And I ask this because a lot of people through various "Top" lists of all varieties having people stating that they could never live in Chicago because it's too "cold". Fair enough. I would also assume those people wouldn't want to live in Minneapolis/St. Paul either because that is measurably colder than Chicago.

But what about Indianapolis? Is it really that "warmer" than Chicago? Or Des Moines? Kansas City? St. Louis? Omaha? Reno?

Where does this *universal (democratically agreed upon)* "too cold" line run?

Does a state/city just have a stigma it can't shake, while other areas are just as cold if not more so, while never being mentioned as "too cold"?

Does it have to do with the size of the city, and what it offers? That is; people are more willing to accept "too cold" if it offers a lot of things, while dismissing other places as "too cold" as well, but are in fact statistically warmer than the bigger city?



It seems to me that drawing a line on a map to divide too cold/not too cold would look a lot like a stock market graph during cycles of boom and bust.

What average yearly temperature would be considered the cut off line for "too cold"?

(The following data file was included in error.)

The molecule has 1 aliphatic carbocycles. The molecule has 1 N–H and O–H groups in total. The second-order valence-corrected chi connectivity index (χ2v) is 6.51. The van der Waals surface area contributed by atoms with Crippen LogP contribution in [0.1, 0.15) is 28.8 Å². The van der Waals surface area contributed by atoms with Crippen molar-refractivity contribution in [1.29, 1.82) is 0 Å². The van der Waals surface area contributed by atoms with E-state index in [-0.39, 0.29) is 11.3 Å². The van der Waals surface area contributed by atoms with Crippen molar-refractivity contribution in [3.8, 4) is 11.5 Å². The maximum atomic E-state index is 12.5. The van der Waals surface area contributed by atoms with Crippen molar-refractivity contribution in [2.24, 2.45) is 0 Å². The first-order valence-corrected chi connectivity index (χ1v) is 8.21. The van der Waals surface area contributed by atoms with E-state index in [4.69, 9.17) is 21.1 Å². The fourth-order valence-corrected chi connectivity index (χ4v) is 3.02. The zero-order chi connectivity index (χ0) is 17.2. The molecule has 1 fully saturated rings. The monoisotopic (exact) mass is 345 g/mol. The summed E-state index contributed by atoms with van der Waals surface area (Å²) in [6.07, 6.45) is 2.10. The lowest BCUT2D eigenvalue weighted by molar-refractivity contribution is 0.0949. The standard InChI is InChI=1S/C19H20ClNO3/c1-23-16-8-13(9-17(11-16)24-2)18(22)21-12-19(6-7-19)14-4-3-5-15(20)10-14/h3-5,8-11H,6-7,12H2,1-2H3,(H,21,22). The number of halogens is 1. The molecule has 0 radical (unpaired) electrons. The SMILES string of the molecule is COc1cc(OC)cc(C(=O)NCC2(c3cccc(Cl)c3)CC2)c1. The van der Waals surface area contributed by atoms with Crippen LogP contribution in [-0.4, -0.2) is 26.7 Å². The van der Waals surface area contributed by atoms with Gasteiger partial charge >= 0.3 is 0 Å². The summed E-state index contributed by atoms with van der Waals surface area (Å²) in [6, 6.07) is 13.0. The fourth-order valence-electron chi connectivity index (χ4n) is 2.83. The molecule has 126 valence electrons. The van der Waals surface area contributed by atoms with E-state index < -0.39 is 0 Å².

Climate of 100 Selected U.S. Cities — FactMonster.com

What do you think?
Hard to say because of the different way humans feel about the cold. To me it is too cold in Iowa and I live in Iowa. I also think it is too cold in Chicago but the cold in Ann Arbor, Michigan was very different to me than the cold in Iowa or Chicago. I thought Florida was too cold when I was there however, it was colder there temperature wise than it was in Illinois where I was living at the time. Overall though I think my general choice of too cold having never been there though would be Alaska, Maryland and Maine.
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Old 03-06-2012, 04:11 PM
 
Location: Zurich, Switzerland/ Piedmont, CA
32,377 posts, read 55,190,768 times
Reputation: 15454
For me anything under 50F for a daytime high is probably too cold.
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Old 03-06-2012, 04:28 PM
 
Location: Seattle, Washington
3,733 posts, read 6,483,697 times
Reputation: 1989
Barrow, Alaska. Almost every month is below freezing, and the warmest averages only in the 40s for highs. Even Interior Alaska has average highs in the upper 60s and lower to mid 70s in the summer months, with record high extremes of up to 100 degrees!
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Old 03-06-2012, 05:03 PM
 
Location: Jefferson City 4 days a week, St. Louis 3 days a week
2,709 posts, read 4,230,797 times
Reputation: 998
Quote:
Originally Posted by BobMarley_1LOVE View Post
For me Barrow, Alaska is too cold
There is people who want nothing to do with Minneapolis, Chicago, Buffalo, Milwaukee because of our "Brutal" winters. Even though they may have alot to offer